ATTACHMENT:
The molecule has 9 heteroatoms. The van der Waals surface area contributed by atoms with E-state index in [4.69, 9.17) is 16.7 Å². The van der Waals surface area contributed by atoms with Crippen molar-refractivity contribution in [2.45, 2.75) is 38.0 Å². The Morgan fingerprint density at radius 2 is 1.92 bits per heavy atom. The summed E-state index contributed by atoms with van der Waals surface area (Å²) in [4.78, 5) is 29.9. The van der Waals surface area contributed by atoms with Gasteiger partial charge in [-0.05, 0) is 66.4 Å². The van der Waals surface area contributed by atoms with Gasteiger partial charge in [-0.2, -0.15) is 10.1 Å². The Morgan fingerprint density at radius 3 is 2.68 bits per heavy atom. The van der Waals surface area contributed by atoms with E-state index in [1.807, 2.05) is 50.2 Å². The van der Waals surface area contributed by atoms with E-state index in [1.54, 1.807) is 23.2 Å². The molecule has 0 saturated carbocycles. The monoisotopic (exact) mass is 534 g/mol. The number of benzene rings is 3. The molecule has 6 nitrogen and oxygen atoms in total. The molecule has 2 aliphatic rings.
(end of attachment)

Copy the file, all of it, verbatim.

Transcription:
The molecule has 9 heteroatoms. The van der Waals surface area contributed by atoms with E-state index in [4.69, 9.17) is 16.7 Å². The van der Waals surface area contributed by atoms with Crippen molar-refractivity contribution in [2.45, 2.75) is 38.0 Å². The Morgan fingerprint density at radius 2 is 1.92 bits per heavy atom. The summed E-state index contributed by atoms with van der Waals surface area (Å²) in [4.78, 5) is 29.9. The van der Waals surface area contributed by atoms with Gasteiger partial charge in [-0.05, 0) is 66.4 Å². The van der Waals surface area contributed by atoms with Gasteiger partial charge in [-0.2, -0.15) is 10.1 Å². The Morgan fingerprint density at radius 3 is 2.68 bits per heavy atom. The van der Waals surface area contributed by atoms with E-state index in [1.807, 2.05) is 50.2 Å². The van der Waals surface area contributed by atoms with E-state index in [1.54, 1.807) is 23.2 Å². The molecule has 0 saturated carbocycles. The monoisotopic (exact) mass is 534 g/mol. The number of benzene rings is 3. The molecule has 6 nitrogen and oxygen atoms in total. The molecule has 2 aliphatic rings.